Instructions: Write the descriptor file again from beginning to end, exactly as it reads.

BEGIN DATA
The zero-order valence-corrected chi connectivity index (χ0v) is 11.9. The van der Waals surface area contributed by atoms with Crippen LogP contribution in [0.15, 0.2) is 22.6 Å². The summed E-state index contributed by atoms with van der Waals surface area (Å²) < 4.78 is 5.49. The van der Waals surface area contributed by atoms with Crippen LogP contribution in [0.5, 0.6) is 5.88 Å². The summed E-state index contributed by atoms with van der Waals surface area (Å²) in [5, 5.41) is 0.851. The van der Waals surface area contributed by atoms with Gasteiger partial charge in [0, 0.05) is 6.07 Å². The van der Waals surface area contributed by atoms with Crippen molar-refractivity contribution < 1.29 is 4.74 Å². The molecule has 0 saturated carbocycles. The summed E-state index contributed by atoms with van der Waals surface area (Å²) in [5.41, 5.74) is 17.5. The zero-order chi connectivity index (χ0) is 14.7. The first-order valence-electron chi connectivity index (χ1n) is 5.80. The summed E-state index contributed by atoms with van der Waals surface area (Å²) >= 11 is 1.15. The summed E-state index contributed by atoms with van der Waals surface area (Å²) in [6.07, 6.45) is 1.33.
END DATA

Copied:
The zero-order valence-corrected chi connectivity index (χ0v) is 11.9. The van der Waals surface area contributed by atoms with Crippen LogP contribution in [0.15, 0.2) is 22.6 Å². The summed E-state index contributed by atoms with van der Waals surface area (Å²) < 4.78 is 5.49. The van der Waals surface area contributed by atoms with Crippen LogP contribution in [0.5, 0.6) is 5.88 Å². The summed E-state index contributed by atoms with van der Waals surface area (Å²) in [5, 5.41) is 0.851. The van der Waals surface area contributed by atoms with Gasteiger partial charge in [0, 0.05) is 6.07 Å². The van der Waals surface area contributed by atoms with Crippen molar-refractivity contribution < 1.29 is 4.74 Å². The molecule has 0 saturated carbocycles. The summed E-state index contributed by atoms with van der Waals surface area (Å²) in [5.41, 5.74) is 17.5. The zero-order chi connectivity index (χ0) is 14.7. The first-order valence-electron chi connectivity index (χ1n) is 5.80. The summed E-state index contributed by atoms with van der Waals surface area (Å²) >= 11 is 1.15. The summed E-state index contributed by atoms with van der Waals surface area (Å²) in [6.07, 6.45) is 1.33.